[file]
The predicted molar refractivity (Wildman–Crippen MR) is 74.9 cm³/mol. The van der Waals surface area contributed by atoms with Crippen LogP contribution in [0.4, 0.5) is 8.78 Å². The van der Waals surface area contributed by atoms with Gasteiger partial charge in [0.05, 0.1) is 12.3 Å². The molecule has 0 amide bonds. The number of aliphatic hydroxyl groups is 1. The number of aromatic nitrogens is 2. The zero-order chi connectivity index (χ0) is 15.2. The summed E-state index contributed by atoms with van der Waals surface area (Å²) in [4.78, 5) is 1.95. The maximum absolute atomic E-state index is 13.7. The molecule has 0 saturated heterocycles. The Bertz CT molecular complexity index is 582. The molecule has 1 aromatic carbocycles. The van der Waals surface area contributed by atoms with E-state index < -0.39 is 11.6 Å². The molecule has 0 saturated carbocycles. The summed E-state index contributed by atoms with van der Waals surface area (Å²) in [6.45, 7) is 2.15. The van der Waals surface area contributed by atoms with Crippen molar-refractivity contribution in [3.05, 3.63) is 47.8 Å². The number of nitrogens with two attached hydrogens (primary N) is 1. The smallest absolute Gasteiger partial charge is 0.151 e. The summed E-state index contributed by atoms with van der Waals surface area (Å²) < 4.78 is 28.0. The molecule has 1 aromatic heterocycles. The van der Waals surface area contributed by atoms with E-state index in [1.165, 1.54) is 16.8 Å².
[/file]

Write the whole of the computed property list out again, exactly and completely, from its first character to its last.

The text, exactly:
The predicted molar refractivity (Wildman–Crippen MR) is 74.9 cm³/mol. The van der Waals surface area contributed by atoms with Crippen LogP contribution in [0.4, 0.5) is 8.78 Å². The van der Waals surface area contributed by atoms with Gasteiger partial charge in [0.05, 0.1) is 12.3 Å². The molecule has 0 amide bonds. The number of aliphatic hydroxyl groups is 1. The number of aromatic nitrogens is 2. The zero-order chi connectivity index (χ0) is 15.2. The summed E-state index contributed by atoms with van der Waals surface area (Å²) in [4.78, 5) is 1.95. The maximum absolute atomic E-state index is 13.7. The molecule has 0 saturated heterocycles. The Bertz CT molecular complexity index is 582. The molecule has 1 aromatic carbocycles. The van der Waals surface area contributed by atoms with E-state index < -0.39 is 11.6 Å². The molecule has 0 saturated carbocycles. The summed E-state index contributed by atoms with van der Waals surface area (Å²) in [6.45, 7) is 2.15. The van der Waals surface area contributed by atoms with Crippen molar-refractivity contribution in [3.05, 3.63) is 47.8 Å². The number of nitrogens with two attached hydrogens (primary N) is 1. The smallest absolute Gasteiger partial charge is 0.151 e. The summed E-state index contributed by atoms with van der Waals surface area (Å²) < 4.78 is 28.0. The molecule has 1 aromatic heterocycles. The van der Waals surface area contributed by atoms with E-state index in [1.165, 1.54) is 16.8 Å².